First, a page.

Who doesn’t love a good road trip? Especially when the destination is Las Vegas and your traveling companions are your bloodthirsty, assassin-in-training classmates and copious amounts of hallucinogens. This is the situation that our lead finds himself in, strung out beyond measure and stuck in a Las Vegas hotel room. Rick Remender and Wes Craig’s Deadly Class #5, if you’ll pardon the pun, peaks with this latest issue, capitalizing on the increasing grip the drugs have on Marcus’ mind in order to deliver a truly trippy and claustrophobic ending to one of the screwiest road trips in comic history.
The year is 1987, and Marcus is going out of his mind. The last issue of Deadly Class followed our roving band of teenage killers as the made their way to Sin City, stopping along the way to procure all manner of illegal chemicals in order to get absolutely everything out of their illicit furlough. Deadly Class #5 finds Marcus becoming increasingly paranoid as the drugs twist his mind and subvert his perception of reality around him. On top of all of this madness, Marcus still has to stay true to his promise to Billy and help him dispose of Billy’s deadbeat father, who is residing in the very next room. Rick Remender and Wes Craig have a time and a half throwing the reader down the acid infused rabbit hole with Marcus as he grapples with the morality of his current state of affairs and tries to avoid the stares of a clown made of neon lights that is stalking him through the halls of his hotel. Rick Remender reveals in the letters column of this issue that most of the events of this issue are cobbled together from real events that happened to him between the ages of 13 to 26, public beatings and all. The balance of the visceral and fantastical are balanced perfectly by Remender but it is the extra punch due to the autobiographical element that really elevates Deadly Class #5 from a really good comic to a truly great comic. Marcus’ story throughout this issue is truly ridiculous, but not beyond the pale in terms of a bad trip story, aside from, you know, all the murder. Remender just crystallized his experience through the lens provided by Wes Craig and put our boy Marcus through the ringer on all possible fronts of reality. Both his mind and body were assaulted. Where does he go from here? We will see next month.
Rick Remender has always been a writer known for suddenly and brutally ratcheting up the stakes for his characters; This is the guy who threw Steve Rogers into a Heavy Metal-esque dystopia ruled by one of his greatest foes. With Deadly Class #5 Remender tears down his protagonist’s mind as well as involves him in one of the most vicious, tangible feeling beatings I’ve ever read in a comic. The final page establishing shot of Marcus receiving comeuppance in the floor of a convenience store coupled with Remender and Craig’s use of a stark black page (another staple of Remender’s work) carries a heavy weight to it as an ending. This could very well be the last time we see Marcus, or at least Remender and Craig want you to feel that way. Despite solicitations for #6 saying otherwise, they almost make you believe it for a second. It’s not called Deadly Class for nothing. Remender is far enough into the series that he can start now putting them through their paces, Marcus especially. Sure, Marcus has had it rough since issue one, page one, but #5 is every ounce a fall from whatever grace he had achieved at that point. Marcus, and the series as a whole, will never be the same after this issue. If Marcus survives this, he could be capable of anything, which would make for more amazing issues into an already stellar series.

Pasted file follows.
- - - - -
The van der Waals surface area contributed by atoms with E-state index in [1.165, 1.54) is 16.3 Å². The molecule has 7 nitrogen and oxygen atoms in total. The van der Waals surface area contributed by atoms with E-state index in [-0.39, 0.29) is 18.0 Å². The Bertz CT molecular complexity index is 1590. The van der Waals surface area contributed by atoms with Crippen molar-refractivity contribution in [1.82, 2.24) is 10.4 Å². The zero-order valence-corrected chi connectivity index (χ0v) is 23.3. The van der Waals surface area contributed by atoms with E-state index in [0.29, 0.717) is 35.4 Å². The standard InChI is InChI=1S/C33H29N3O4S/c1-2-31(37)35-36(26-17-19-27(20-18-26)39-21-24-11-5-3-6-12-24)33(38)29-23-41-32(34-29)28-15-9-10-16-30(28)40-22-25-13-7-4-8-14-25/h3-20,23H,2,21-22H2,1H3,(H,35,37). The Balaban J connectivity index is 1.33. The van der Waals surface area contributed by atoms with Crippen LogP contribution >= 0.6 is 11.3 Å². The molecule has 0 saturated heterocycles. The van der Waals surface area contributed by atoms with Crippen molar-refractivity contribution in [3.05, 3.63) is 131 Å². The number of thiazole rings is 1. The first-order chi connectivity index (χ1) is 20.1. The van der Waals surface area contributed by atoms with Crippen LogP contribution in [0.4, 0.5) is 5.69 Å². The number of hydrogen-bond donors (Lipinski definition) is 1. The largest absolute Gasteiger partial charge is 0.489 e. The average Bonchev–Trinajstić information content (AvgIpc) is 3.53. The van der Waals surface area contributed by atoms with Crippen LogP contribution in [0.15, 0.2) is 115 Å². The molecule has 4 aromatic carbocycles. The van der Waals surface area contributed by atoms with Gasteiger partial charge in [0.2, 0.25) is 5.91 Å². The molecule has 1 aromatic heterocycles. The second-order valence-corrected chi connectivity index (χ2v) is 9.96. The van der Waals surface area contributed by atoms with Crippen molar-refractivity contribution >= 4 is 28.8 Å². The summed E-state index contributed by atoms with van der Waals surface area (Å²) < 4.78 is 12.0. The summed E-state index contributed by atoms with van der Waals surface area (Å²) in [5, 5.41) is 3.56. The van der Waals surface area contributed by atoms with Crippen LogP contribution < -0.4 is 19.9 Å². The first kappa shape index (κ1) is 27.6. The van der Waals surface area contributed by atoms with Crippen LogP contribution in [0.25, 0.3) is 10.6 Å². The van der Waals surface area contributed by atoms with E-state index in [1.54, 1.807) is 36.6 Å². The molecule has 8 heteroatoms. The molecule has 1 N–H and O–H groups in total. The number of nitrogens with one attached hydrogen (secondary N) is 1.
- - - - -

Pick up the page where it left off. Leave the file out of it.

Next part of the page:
You’ll notice above that I often above I mentioned artist Wes Craig right after Rick Remender’s name when discussing certain story beats. They both share a combined credit in the book’s credits page, much like Superior Foes of Spider-Man’s Nick Spencer and Steve Leiber, and rightfully so. Deadly Class is just as much Wes Craig and colorist Lee Loughridge’s book as it is Remender’s. Craig’s frantically cinematic panel layouts and set piece blocking are very much ingrained into the personality and look of the series as is, but Deadly Class #5 allows him to cut completely loose from even the reality of the narrative, which was already pretty over the top. Craig strips Marcus of the fragile swagger that he displayed through #1-4 and renders him, more than once, as a twitching, babbling idiot, frantically trying to catch up with his ever shifting reality. Craig also uses this to his advantage with certain violent story beats in the issue as well. As Marcus leaps from a hotel window to escape Chico’s wraith, Craig renders his leap with stark white boxes as if he’s jumped into the void between panels itself just hoping that the artist will give him something to land on. As he sprints through the streets after a lucky landing, the panel is littered with tracers and Marcus’ body seems to contort with his speed and his destination seems to be miles away. Its these artist flourishes, bolstered by the harsh ethereal neon colors of Lee Loughridge that makes Deadly Class one of most visually interesting Image books on the shelves.
Everyone has great memories of road trips with friends, but I would be very surprised if Marcus remembered anything past getting in the car to leave. Rick Remender and Wes Craig didn’t start Marcus in the best of places with this series, but #6 just set his world on fire. It’s stakes like the ones presented in Deadly Class that makes for compelling comics that mix the mundane with the ridiculous. Marcus is palling around with the potentially the world’s next generation of master assassins and he crossed one of them in a big way. There was bound to be a heavy price to pay; we will just have to wait until next month to see just much of Marcus’ blood it took to settle the debt.